As a friend: Be physically present but be silently supportive. If you should talk, be sensitive of the couple’s feelings. What worked for me was that a friend or two came around and were just there. In fact, my ex-colleague, Aleric, came late in the middle of the night to the ward after news broke…He himself was a father of two very young kids but he came. We sat there quietly. He bought me coffee…we chatted sporadically but by and large, he just let me recount our struggles and verbalize my confusion. He let me talk. When it got a bit too late, I urged him to go home to his family. He offered to help me with aspects of work which I appreciated. Al’s wife, Karen, came the next morning. She held my wife’s hands by her bedside and allowed her to sob, for hours. Till today, we owe both of them that gratitude for validating our grief process and for being there at ground zero to share our loss.
We also remember the relatives who took turns to deliver home cooked food and replenish fresh flowers in the ward while my wife was hospitalized on complete bed rest trying to save our twins. We remember kind Pastor Philip Heng and his family who visited us to pray for Ashley before she was taken away to the mortuary.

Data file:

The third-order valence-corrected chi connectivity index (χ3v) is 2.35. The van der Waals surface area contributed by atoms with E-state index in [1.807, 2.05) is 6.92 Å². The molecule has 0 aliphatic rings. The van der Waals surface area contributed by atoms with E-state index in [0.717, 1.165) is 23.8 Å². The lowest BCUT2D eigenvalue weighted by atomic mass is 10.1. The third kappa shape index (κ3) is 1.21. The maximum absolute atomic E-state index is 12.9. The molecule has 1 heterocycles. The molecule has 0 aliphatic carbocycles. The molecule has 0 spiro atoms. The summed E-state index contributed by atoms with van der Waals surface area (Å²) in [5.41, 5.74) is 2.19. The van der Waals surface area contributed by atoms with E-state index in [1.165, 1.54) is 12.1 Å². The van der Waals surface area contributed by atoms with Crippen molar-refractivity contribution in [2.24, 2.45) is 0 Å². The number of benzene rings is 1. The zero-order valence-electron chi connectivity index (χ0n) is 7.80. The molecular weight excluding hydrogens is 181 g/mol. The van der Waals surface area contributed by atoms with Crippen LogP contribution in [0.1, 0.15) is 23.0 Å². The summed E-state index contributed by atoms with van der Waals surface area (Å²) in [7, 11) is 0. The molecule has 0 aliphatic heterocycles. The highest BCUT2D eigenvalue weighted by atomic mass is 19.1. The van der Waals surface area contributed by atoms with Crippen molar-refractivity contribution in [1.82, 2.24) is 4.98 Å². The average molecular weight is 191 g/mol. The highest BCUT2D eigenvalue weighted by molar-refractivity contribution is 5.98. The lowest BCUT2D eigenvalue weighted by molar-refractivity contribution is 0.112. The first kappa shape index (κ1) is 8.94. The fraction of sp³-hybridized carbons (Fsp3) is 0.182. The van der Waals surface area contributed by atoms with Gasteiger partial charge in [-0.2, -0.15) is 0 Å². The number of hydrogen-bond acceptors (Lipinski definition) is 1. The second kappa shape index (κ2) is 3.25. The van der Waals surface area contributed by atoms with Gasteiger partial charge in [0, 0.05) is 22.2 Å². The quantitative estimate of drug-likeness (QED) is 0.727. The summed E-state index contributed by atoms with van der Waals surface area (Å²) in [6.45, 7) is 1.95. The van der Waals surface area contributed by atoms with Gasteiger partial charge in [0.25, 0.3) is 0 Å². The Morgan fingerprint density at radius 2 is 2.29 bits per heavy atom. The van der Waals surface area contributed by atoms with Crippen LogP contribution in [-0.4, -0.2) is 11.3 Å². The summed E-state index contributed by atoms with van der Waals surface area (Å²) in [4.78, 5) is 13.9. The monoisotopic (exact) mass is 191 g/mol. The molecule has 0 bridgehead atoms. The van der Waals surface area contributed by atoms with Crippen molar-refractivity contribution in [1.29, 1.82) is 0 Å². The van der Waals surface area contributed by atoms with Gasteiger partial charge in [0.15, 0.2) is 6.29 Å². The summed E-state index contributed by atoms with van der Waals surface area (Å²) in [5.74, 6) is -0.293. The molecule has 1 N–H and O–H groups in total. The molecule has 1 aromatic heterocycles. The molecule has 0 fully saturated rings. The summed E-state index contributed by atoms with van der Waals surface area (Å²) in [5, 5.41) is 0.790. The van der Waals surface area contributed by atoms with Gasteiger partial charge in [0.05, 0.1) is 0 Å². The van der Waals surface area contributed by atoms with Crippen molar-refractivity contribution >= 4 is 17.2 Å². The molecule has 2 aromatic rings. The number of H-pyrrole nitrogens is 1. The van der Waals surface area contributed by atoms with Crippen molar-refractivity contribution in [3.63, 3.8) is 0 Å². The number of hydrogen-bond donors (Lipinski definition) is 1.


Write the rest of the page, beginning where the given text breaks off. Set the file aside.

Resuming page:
Me and my wife, we remember.
4. Stop the Speculating: This is NOT the time to speculate on what happened with the ‘Whys’, ‘What-ifs’ and ‘If-onlys’. Please. Not as a husband and definitely not as a friend.
In such situations, the grieving couple (mostly the wife) would inadvertently blame themselves for the loss. Guilty thoughts would be darting aimlessly in their minds, affecting their well-being.
For me, I focused on helping my wife navigate this confusing, depressing period…holding her, embracing her and praying with her. There is no need to play the blame game or wish to turn back the time. It is futile and counter-productive.